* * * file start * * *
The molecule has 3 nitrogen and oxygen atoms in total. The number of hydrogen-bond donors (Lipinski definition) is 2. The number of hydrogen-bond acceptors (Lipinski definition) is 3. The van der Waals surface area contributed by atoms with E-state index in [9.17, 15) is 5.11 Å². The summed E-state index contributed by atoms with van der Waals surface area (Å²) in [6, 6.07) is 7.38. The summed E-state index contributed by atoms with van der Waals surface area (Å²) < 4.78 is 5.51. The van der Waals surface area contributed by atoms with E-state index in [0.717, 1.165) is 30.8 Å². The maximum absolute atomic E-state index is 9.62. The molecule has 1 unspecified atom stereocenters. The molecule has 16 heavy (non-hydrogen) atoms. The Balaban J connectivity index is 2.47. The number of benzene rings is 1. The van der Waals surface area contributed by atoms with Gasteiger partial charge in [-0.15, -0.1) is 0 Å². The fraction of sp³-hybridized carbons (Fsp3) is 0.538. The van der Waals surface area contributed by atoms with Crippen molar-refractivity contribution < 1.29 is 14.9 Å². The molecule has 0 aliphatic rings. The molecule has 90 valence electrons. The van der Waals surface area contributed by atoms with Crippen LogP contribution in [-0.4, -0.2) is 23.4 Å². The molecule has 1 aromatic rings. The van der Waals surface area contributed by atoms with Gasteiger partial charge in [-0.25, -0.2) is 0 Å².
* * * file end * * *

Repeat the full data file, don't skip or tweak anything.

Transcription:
The molecule has 3 nitrogen and oxygen atoms in total. The number of hydrogen-bond donors (Lipinski definition) is 2. The number of hydrogen-bond acceptors (Lipinski definition) is 3. The van der Waals surface area contributed by atoms with E-state index in [9.17, 15) is 5.11 Å². The summed E-state index contributed by atoms with van der Waals surface area (Å²) in [6, 6.07) is 7.38. The summed E-state index contributed by atoms with van der Waals surface area (Å²) < 4.78 is 5.51. The van der Waals surface area contributed by atoms with E-state index in [0.717, 1.165) is 30.8 Å². The maximum absolute atomic E-state index is 9.62. The molecule has 1 unspecified atom stereocenters. The molecule has 16 heavy (non-hydrogen) atoms. The Balaban J connectivity index is 2.47. The number of benzene rings is 1. The van der Waals surface area contributed by atoms with Gasteiger partial charge in [-0.15, -0.1) is 0 Å². The fraction of sp³-hybridized carbons (Fsp3) is 0.538. The van der Waals surface area contributed by atoms with Crippen molar-refractivity contribution < 1.29 is 14.9 Å². The molecule has 0 aliphatic rings. The molecule has 90 valence electrons. The van der Waals surface area contributed by atoms with Crippen LogP contribution in [-0.4, -0.2) is 23.4 Å². The molecule has 1 aromatic rings. The van der Waals surface area contributed by atoms with Gasteiger partial charge in [-0.25, -0.2) is 0 Å².